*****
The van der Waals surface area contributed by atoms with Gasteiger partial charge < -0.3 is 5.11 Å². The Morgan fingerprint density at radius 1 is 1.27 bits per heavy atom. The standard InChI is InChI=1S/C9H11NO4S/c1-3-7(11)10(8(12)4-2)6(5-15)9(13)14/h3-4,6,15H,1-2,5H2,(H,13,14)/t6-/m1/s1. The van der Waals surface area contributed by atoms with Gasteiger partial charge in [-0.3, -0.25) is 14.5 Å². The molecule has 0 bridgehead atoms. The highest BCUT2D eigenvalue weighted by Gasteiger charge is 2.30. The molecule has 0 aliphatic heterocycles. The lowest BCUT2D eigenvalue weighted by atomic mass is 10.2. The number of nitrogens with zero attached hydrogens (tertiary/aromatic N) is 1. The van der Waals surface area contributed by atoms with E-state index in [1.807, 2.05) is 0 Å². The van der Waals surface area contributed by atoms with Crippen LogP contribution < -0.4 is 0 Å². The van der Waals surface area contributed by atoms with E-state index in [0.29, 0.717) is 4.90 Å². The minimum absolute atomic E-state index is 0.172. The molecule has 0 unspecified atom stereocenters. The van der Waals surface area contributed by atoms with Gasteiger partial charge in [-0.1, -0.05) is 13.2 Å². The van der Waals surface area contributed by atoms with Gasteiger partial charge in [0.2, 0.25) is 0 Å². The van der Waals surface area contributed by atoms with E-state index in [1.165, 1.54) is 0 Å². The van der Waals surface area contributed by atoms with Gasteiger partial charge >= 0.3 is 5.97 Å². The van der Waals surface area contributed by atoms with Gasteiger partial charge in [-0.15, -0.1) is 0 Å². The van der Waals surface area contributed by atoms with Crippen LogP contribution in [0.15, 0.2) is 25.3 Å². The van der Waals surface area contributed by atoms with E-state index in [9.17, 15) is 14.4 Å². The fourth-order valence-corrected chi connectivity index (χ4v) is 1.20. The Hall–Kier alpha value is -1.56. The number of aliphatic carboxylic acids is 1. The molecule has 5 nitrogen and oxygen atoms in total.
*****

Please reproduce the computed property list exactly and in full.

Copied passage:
The van der Waals surface area contributed by atoms with Gasteiger partial charge < -0.3 is 5.11 Å². The Morgan fingerprint density at radius 1 is 1.27 bits per heavy atom. The standard InChI is InChI=1S/C9H11NO4S/c1-3-7(11)10(8(12)4-2)6(5-15)9(13)14/h3-4,6,15H,1-2,5H2,(H,13,14)/t6-/m1/s1. The van der Waals surface area contributed by atoms with Gasteiger partial charge in [-0.3, -0.25) is 14.5 Å². The molecule has 0 bridgehead atoms. The highest BCUT2D eigenvalue weighted by Gasteiger charge is 2.30. The molecule has 0 aliphatic heterocycles. The lowest BCUT2D eigenvalue weighted by atomic mass is 10.2. The number of nitrogens with zero attached hydrogens (tertiary/aromatic N) is 1. The van der Waals surface area contributed by atoms with E-state index in [1.807, 2.05) is 0 Å². The van der Waals surface area contributed by atoms with Crippen LogP contribution < -0.4 is 0 Å². The van der Waals surface area contributed by atoms with E-state index in [0.29, 0.717) is 4.90 Å². The minimum absolute atomic E-state index is 0.172. The molecule has 0 unspecified atom stereocenters. The van der Waals surface area contributed by atoms with Gasteiger partial charge in [-0.1, -0.05) is 13.2 Å². The van der Waals surface area contributed by atoms with Gasteiger partial charge in [0.2, 0.25) is 0 Å². The van der Waals surface area contributed by atoms with E-state index in [1.165, 1.54) is 0 Å². The van der Waals surface area contributed by atoms with Gasteiger partial charge >= 0.3 is 5.97 Å². The van der Waals surface area contributed by atoms with Gasteiger partial charge in [-0.15, -0.1) is 0 Å². The van der Waals surface area contributed by atoms with Crippen LogP contribution in [0.15, 0.2) is 25.3 Å². The van der Waals surface area contributed by atoms with E-state index in [9.17, 15) is 14.4 Å². The fourth-order valence-corrected chi connectivity index (χ4v) is 1.20. The Hall–Kier alpha value is -1.56. The number of aliphatic carboxylic acids is 1. The molecule has 5 nitrogen and oxygen atoms in total.